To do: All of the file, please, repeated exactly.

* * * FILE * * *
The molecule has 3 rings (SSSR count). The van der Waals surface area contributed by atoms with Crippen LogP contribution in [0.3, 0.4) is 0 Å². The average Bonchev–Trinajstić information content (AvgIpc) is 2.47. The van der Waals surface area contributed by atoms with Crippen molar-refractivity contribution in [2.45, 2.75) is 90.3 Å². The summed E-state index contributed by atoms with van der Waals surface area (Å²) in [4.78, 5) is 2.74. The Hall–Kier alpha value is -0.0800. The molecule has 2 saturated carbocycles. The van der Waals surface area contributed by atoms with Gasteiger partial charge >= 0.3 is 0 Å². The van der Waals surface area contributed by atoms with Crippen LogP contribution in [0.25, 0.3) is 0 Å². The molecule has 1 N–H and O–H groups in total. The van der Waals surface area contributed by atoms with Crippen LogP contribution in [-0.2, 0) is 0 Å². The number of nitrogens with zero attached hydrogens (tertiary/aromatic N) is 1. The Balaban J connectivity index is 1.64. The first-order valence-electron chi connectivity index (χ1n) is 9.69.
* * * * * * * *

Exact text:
The molecule has 3 rings (SSSR count). The van der Waals surface area contributed by atoms with Crippen LogP contribution in [0.3, 0.4) is 0 Å². The average Bonchev–Trinajstić information content (AvgIpc) is 2.47. The van der Waals surface area contributed by atoms with Crippen molar-refractivity contribution in [2.45, 2.75) is 90.3 Å². The summed E-state index contributed by atoms with van der Waals surface area (Å²) in [4.78, 5) is 2.74. The Hall–Kier alpha value is -0.0800. The molecule has 2 saturated carbocycles. The van der Waals surface area contributed by atoms with Gasteiger partial charge >= 0.3 is 0 Å². The van der Waals surface area contributed by atoms with Crippen LogP contribution in [0.25, 0.3) is 0 Å². The molecule has 1 N–H and O–H groups in total. The van der Waals surface area contributed by atoms with Crippen LogP contribution in [-0.2, 0) is 0 Å². The number of nitrogens with zero attached hydrogens (tertiary/aromatic N) is 1. The Balaban J connectivity index is 1.64. The first-order valence-electron chi connectivity index (χ1n) is 9.69.